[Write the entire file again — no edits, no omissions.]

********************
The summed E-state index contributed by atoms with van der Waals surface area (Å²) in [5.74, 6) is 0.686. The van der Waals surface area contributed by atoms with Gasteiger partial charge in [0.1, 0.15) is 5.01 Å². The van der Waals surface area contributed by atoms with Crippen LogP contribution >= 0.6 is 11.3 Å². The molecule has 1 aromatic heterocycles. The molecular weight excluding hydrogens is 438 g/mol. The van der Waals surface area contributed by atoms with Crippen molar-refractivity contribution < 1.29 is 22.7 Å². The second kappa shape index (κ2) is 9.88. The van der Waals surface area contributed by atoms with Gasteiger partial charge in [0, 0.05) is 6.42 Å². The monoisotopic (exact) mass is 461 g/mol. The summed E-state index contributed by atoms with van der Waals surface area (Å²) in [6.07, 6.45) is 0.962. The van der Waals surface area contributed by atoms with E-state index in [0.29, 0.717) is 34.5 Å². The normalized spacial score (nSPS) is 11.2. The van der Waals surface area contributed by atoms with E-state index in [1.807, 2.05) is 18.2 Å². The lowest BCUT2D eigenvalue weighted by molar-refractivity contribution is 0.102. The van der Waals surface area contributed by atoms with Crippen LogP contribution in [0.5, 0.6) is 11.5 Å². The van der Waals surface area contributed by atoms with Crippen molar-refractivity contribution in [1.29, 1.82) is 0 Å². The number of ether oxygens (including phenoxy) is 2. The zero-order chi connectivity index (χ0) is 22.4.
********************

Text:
The summed E-state index contributed by atoms with van der Waals surface area (Å²) in [5.74, 6) is 0.686. The van der Waals surface area contributed by atoms with Gasteiger partial charge in [0.1, 0.15) is 5.01 Å². The van der Waals surface area contributed by atoms with Crippen LogP contribution >= 0.6 is 11.3 Å². The molecule has 1 aromatic heterocycles. The molecular weight excluding hydrogens is 438 g/mol. The van der Waals surface area contributed by atoms with Crippen molar-refractivity contribution < 1.29 is 22.7 Å². The second kappa shape index (κ2) is 9.88. The van der Waals surface area contributed by atoms with Gasteiger partial charge in [0, 0.05) is 6.42 Å². The monoisotopic (exact) mass is 461 g/mol. The summed E-state index contributed by atoms with van der Waals surface area (Å²) in [6.07, 6.45) is 0.962. The van der Waals surface area contributed by atoms with E-state index in [0.29, 0.717) is 34.5 Å². The normalized spacial score (nSPS) is 11.2. The van der Waals surface area contributed by atoms with E-state index in [1.807, 2.05) is 18.2 Å². The lowest BCUT2D eigenvalue weighted by molar-refractivity contribution is 0.102. The van der Waals surface area contributed by atoms with Crippen LogP contribution in [0.5, 0.6) is 11.5 Å². The van der Waals surface area contributed by atoms with Crippen molar-refractivity contribution in [1.29, 1.82) is 0 Å². The number of ether oxygens (including phenoxy) is 2. The zero-order chi connectivity index (χ0) is 22.4.